RE:  Spatial Logistic Regression (again)

Discussion created by doncatanzaro on Dec 27, 2012
Hi All,

I have a few questions regarding spatial logistic regression.

First off, I need to make sure that this is the correct model to create.  Here is what I want to do: 

[INDENT]  I have a binary variable that is polygon based that I want to predict (Flood/Not Flood). I have a soil polygon map that has data associated with it (e.g. percent soil type, landform etc., there may be other data that could be helpful but let us wait on that).  So the soil map is by counties and some counties in a state are mapped, others are not and same thing with my flood data.  I want to predict flooding in the areas where I have no flood data.

The soil data has a very strong spatial component to it (some states do not have certain landforms, counties are soil mapped differently etc.).  I have tried a simple classification model (e.g. all polygons where landform ='XXX' are flooded) but the performance is not that great at the state level.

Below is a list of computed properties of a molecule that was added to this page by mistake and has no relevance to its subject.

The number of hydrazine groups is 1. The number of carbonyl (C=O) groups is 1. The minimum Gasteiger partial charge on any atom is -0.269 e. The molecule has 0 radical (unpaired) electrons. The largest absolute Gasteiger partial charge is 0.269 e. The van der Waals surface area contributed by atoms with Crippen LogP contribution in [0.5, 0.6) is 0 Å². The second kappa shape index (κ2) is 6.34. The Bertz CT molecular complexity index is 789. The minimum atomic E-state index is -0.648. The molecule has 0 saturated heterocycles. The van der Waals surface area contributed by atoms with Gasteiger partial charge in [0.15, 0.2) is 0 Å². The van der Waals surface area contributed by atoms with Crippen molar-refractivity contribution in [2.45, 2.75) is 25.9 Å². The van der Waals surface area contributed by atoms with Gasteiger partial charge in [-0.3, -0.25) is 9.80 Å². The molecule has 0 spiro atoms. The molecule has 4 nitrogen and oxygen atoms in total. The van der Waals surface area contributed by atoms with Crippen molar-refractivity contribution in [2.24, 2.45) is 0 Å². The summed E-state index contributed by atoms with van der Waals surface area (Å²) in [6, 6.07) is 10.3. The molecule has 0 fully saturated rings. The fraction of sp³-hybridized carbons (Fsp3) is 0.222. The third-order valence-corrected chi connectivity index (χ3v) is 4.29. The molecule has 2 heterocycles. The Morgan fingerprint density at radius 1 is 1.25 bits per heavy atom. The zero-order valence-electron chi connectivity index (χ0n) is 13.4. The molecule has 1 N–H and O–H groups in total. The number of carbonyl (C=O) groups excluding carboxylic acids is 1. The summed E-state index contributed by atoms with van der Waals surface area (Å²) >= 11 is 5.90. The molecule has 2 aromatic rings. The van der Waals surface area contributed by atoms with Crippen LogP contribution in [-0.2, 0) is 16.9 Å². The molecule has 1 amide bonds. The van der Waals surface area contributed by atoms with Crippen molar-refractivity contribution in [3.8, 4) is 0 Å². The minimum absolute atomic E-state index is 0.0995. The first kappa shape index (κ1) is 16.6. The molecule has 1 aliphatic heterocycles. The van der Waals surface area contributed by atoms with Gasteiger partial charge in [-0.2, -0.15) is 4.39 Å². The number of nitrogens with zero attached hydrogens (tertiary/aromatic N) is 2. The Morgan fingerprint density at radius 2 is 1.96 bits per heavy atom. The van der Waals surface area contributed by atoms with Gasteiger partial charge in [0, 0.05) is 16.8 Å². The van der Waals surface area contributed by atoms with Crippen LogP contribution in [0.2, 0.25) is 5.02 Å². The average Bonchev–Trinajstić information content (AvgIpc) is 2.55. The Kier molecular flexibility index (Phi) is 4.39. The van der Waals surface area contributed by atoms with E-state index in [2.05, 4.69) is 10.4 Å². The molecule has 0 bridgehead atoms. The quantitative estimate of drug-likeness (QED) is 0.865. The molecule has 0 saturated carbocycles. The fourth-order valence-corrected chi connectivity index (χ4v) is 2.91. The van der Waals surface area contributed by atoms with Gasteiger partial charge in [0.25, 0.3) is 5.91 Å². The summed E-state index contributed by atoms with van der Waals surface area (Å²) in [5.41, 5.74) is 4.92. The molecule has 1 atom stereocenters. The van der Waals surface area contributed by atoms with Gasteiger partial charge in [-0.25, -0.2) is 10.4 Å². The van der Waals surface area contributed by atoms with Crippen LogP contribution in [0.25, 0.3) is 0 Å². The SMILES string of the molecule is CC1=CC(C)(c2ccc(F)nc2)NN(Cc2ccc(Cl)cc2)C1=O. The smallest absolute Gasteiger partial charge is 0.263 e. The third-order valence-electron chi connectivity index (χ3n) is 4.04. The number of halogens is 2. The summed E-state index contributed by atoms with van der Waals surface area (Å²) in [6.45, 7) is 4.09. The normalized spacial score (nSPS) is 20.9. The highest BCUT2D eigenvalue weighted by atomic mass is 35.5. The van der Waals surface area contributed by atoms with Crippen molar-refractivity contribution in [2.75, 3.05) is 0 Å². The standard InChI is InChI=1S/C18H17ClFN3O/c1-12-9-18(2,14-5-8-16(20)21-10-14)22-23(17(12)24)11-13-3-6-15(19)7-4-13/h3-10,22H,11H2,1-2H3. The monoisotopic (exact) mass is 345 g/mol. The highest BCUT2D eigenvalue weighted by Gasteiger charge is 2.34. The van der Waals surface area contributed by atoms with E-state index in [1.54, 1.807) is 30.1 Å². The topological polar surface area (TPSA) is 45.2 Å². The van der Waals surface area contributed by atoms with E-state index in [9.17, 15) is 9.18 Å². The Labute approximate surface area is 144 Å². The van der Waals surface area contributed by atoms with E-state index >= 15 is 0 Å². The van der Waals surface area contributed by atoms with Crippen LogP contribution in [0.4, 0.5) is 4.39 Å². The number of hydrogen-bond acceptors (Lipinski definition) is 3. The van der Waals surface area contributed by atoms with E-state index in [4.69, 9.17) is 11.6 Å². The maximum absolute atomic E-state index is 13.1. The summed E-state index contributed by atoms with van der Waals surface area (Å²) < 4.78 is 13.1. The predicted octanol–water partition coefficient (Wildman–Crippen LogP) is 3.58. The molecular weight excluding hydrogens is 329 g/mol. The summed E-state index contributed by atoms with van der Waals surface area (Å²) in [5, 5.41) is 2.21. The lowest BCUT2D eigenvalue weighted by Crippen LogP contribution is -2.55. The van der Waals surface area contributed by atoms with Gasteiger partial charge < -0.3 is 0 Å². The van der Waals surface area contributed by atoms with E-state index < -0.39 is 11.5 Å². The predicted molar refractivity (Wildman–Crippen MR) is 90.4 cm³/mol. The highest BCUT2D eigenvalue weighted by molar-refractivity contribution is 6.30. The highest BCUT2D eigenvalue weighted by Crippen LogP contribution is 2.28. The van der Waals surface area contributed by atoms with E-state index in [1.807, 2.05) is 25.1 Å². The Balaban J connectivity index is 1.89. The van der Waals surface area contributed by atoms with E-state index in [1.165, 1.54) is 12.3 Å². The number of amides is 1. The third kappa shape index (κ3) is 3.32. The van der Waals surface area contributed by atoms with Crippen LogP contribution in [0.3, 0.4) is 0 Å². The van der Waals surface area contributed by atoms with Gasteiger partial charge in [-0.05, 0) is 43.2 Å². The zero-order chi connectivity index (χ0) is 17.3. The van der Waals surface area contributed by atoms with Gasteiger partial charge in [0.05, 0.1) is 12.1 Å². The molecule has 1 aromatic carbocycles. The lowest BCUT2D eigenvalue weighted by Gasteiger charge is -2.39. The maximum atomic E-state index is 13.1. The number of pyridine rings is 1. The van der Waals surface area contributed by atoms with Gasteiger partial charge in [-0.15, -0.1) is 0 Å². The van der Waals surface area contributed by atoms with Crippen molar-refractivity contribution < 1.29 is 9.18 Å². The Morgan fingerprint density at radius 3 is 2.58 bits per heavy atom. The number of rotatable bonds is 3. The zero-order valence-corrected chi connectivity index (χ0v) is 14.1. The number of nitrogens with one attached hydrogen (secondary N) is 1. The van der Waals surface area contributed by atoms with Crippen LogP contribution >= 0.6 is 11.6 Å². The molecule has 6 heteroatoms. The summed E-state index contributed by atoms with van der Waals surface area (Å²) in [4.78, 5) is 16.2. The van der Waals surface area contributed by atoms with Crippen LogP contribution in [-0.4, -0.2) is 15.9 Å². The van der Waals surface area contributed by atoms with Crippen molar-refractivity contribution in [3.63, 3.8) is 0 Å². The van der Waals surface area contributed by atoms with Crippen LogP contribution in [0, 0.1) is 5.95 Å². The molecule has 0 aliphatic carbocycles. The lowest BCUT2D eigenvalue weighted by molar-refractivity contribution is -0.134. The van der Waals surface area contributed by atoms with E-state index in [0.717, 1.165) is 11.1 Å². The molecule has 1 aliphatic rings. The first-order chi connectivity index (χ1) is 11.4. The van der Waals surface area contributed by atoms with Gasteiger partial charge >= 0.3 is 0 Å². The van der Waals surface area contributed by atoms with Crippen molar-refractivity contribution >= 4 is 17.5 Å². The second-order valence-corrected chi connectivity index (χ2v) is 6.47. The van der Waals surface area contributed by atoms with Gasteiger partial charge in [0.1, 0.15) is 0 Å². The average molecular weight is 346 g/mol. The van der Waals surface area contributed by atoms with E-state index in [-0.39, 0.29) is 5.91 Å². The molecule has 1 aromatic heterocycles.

So I figured I could create a model that is spatially aware and varies through geographic space.  To me, this means I need some sort of spatial logistic regression model to predict the probability of flooding based on a certain amount of variables. 

Q1:  Is Spatial Logistic Regression the 'best' type of model to perform flood predictions ?  I think there are others (e.g. Spatial Bayesian predictions). 

[INDENT] I've seen some chatter in the forums over the last couple of years regarding software to allow users to do this and want to check on the status of software tools to help you accomplish this. [/INDENT]

Q2:  What kind of software can help me with this?  I am very familiar with R so I could certainly do that.  I've not tried PySAL yet so that is an option as well.

Q3:  Has this kind of thing been done with polygons ?  I wanted to check before I went to far.  How does the polygonal nature of the data change how the model behaves (e.g. are the equations weighted by polygon area and geographically?)